eyes of the Greeks delighted in such subtle curves. These characteristics
make a classical temple unique of its kind. [31]



The greatest achievement of the Greeks in art was their sculpture. Roman
artists surpassed them in the creation of massive architectural works;
modern artists have surpassed them in painting. In sculpture the Greeks
still remain unexcelled.


The existing remains of Greek sculpture are very scanty. The statues of
gold and ivory vanished long ago. The bronze statues, formerly numbered by
thousands, have nearly all gone into the melting pot. Sculptures in marble
were turned into mortar or used as building materials. Those which escaped
such a fate were often ruined by wanton mutilation and centuries of
neglect. The statues which we still possess are mainly marble copies, made
in Roman times from Greek originals. It is as if the paintings by the old
masters of Europe, four centuries ago, were now known only in the
reproductions by modern artists of inferior powers.


The Greek sculptor worked with a variety of materials. Wood was in common
use during primitive times. Terra cotta was employed at all periods for
statuettes a few inches in height. Productions in gold and ivory, from the
costliness of these objects, were extremely rare. Bronze was the favorite
material of some of the most eminent artists. The Greek sculptor
especially relied on the beautiful marbles in which his country abounded.


The methods employed by the ancient sculptor differed in some respects
from those followed by his modern successors. A Greek marble statue was
usually built up out of several parts. The joining was accomplished with
such skill as to escape ordinary observation. The preliminary work of
hewing out from the rough was done by means of chisels. The surface of the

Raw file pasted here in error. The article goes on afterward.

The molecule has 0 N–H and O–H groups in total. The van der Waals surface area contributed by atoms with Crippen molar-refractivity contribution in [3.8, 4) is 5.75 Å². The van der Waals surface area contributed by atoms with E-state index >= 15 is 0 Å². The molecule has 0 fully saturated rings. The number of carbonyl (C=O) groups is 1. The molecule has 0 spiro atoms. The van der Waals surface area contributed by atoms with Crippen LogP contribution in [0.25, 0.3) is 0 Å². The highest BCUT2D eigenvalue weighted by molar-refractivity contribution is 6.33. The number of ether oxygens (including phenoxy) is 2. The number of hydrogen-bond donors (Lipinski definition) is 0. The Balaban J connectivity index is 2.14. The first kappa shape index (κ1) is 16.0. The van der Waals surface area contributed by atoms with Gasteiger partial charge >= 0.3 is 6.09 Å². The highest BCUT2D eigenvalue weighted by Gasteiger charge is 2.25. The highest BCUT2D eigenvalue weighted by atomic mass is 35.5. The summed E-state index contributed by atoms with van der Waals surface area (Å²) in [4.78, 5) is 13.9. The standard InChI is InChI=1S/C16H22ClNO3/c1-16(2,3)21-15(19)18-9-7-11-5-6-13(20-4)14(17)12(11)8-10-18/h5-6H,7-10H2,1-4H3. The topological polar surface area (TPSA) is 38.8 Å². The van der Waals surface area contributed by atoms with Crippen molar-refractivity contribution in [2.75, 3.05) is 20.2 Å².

marble afterwards received a careful polishing with the file, and also
with sand. Marble statues were always more or less painted. The coloring
seems to have been done sparingly, being applied, as a rule, only to the
features and draperies. Still, it is worth while to remember that the pure
white statues of modern sculptors would not have satisfied Greek artists
of the classical age.


Greek sculpture existed in the two forms of bas-reliefs and statuary in
the round. Reliefs were chiefly used for temple pediments and friezes, and
also for the many grave monuments. Statues consisted of the images of the
gods set up in their shrines, the sculptures dedicated as offerings to
divinities, and the figures of statesmen, generals, and victorious
athletes raised in public places and sanctuaries.


This list will show how many were the opportunities which the ancient
sculptor enjoyed. The service of religion created a constant demand for
his genius. The numerous athletic contests and the daily sports of the
gymnasium gave him a chance to study living models in the handsome,
finely-shaped bodies of the contestants. With such inspiration it is not
remarkable that sculpture reached so high a development in ancient Greece.



In architecture the Romans achieved preeminence. The temples and other
public works of Greece seem almost insignificant beside the stupendous
edifices raised by Roman genius in every province of the empire. The
ability of the Romans to build on so large a scale arose from their use of
vaulted constructions. Knowledge of the round arch passed over from the
Orient to the Etruscans and from them to the Romans. [33] At first the
arch was employed mainly for gates, drainage sewers, aqueducts, and
bridges. In imperial times this device was adopted to permit the
construction of vast buildings with overarching domes. The principle of
the dome has inspired some of the finest creations of ancient and modern


The Romans for many of their buildings made much use of concrete. Its
chief ingredient was _pozzolana_, a sand found in great abundance near
Rome and other sites. When mixed with lime, it formed a very strong
cement. This material was poured in a fluid state into timber casings,
where it quickly set and hardened. Small pieces of stone, called rubble,
were also forced down into the cement to give it additional stability.
Buildings of this sort were usually faced with brick, which in turn might
be covered with thin slabs of marble, thus producing an attractive


The triumphs of Roman architecture were not confined chiefly to sacred
edifices. Roman temples, indeed, are mostly copies from the Greek. In
comparison with their originals, they lack grace and refinement. There is
less accuracy in the masonry fitting and far less careful attention to
details of construction. A frequent departure from Greek models is found